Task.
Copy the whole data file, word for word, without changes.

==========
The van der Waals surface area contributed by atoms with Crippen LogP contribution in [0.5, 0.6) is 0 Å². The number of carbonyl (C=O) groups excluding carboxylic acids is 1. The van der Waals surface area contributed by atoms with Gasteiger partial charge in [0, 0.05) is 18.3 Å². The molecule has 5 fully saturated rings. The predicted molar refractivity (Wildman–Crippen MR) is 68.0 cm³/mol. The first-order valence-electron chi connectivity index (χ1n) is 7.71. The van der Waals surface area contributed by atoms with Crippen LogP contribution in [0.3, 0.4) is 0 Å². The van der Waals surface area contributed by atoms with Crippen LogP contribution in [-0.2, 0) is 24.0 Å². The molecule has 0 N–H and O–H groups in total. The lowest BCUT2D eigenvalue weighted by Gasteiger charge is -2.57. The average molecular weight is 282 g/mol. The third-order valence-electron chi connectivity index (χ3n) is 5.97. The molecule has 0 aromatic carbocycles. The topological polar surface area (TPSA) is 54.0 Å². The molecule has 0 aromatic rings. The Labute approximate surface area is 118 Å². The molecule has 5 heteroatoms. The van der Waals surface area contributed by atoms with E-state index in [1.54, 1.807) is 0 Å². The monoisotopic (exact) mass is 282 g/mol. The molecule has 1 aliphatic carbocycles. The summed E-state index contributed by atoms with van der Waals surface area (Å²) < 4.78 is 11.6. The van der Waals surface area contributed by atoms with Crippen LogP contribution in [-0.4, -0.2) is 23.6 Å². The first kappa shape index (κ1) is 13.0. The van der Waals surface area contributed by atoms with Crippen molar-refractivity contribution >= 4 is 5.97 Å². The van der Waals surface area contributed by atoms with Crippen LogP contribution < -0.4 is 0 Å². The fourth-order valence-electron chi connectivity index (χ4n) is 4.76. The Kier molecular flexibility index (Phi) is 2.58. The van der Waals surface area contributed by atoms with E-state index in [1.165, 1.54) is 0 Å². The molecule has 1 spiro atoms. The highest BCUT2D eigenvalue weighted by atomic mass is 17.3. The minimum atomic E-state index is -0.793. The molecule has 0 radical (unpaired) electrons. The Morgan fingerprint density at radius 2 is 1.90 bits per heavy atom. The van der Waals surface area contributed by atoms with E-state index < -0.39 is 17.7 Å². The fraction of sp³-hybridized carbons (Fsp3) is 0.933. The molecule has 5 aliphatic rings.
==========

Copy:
The van der Waals surface area contributed by atoms with Crippen LogP contribution in [0.5, 0.6) is 0 Å². The number of carbonyl (C=O) groups excluding carboxylic acids is 1. The van der Waals surface area contributed by atoms with Gasteiger partial charge in [0, 0.05) is 18.3 Å². The molecule has 5 fully saturated rings. The predicted molar refractivity (Wildman–Crippen MR) is 68.0 cm³/mol. The first-order valence-electron chi connectivity index (χ1n) is 7.71. The van der Waals surface area contributed by atoms with Crippen LogP contribution in [0.3, 0.4) is 0 Å². The van der Waals surface area contributed by atoms with Crippen LogP contribution in [-0.2, 0) is 24.0 Å². The molecule has 0 N–H and O–H groups in total. The lowest BCUT2D eigenvalue weighted by Gasteiger charge is -2.57. The average molecular weight is 282 g/mol. The third-order valence-electron chi connectivity index (χ3n) is 5.97. The molecule has 0 aromatic carbocycles. The topological polar surface area (TPSA) is 54.0 Å². The molecule has 0 aromatic rings. The Labute approximate surface area is 118 Å². The molecule has 5 heteroatoms. The van der Waals surface area contributed by atoms with E-state index in [1.54, 1.807) is 0 Å². The monoisotopic (exact) mass is 282 g/mol. The molecule has 1 aliphatic carbocycles. The summed E-state index contributed by atoms with van der Waals surface area (Å²) < 4.78 is 11.6. The van der Waals surface area contributed by atoms with Crippen LogP contribution in [-0.4, -0.2) is 23.6 Å². The first kappa shape index (κ1) is 13.0. The van der Waals surface area contributed by atoms with Crippen molar-refractivity contribution >= 4 is 5.97 Å². The van der Waals surface area contributed by atoms with Crippen LogP contribution < -0.4 is 0 Å². The fourth-order valence-electron chi connectivity index (χ4n) is 4.76. The Kier molecular flexibility index (Phi) is 2.58. The van der Waals surface area contributed by atoms with E-state index in [1.165, 1.54) is 0 Å². The molecule has 1 spiro atoms. The highest BCUT2D eigenvalue weighted by atomic mass is 17.3. The minimum atomic E-state index is -0.793. The molecule has 0 radical (unpaired) electrons. The Morgan fingerprint density at radius 2 is 1.90 bits per heavy atom. The van der Waals surface area contributed by atoms with E-state index < -0.39 is 17.7 Å². The fraction of sp³-hybridized carbons (Fsp3) is 0.933. The molecule has 5 aliphatic rings.